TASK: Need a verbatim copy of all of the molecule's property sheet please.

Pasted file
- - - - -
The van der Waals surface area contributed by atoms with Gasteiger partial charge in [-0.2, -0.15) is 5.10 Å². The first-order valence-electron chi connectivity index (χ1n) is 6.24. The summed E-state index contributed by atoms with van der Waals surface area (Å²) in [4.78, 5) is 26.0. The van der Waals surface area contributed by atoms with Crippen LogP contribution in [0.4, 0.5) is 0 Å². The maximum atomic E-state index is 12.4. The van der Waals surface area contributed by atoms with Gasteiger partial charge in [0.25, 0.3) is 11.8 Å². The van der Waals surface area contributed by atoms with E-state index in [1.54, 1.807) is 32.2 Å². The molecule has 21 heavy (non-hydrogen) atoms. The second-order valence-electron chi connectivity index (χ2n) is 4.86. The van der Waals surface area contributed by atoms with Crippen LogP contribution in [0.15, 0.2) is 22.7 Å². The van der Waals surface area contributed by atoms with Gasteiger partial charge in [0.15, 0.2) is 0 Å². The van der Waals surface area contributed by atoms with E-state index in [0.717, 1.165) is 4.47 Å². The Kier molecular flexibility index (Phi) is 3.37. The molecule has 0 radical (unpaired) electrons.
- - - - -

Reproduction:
The van der Waals surface area contributed by atoms with Gasteiger partial charge in [-0.2, -0.15) is 5.10 Å². The first-order valence-electron chi connectivity index (χ1n) is 6.24. The summed E-state index contributed by atoms with van der Waals surface area (Å²) in [4.78, 5) is 26.0. The van der Waals surface area contributed by atoms with Crippen LogP contribution in [0.4, 0.5) is 0 Å². The maximum atomic E-state index is 12.4. The van der Waals surface area contributed by atoms with Gasteiger partial charge in [0.25, 0.3) is 11.8 Å². The van der Waals surface area contributed by atoms with E-state index in [1.54, 1.807) is 32.2 Å². The molecule has 21 heavy (non-hydrogen) atoms. The second-order valence-electron chi connectivity index (χ2n) is 4.86. The van der Waals surface area contributed by atoms with Crippen LogP contribution in [0.15, 0.2) is 22.7 Å². The van der Waals surface area contributed by atoms with Gasteiger partial charge in [0.15, 0.2) is 0 Å². The van der Waals surface area contributed by atoms with E-state index in [0.717, 1.165) is 4.47 Å². The Kier molecular flexibility index (Phi) is 3.37. The molecule has 0 radical (unpaired) electrons.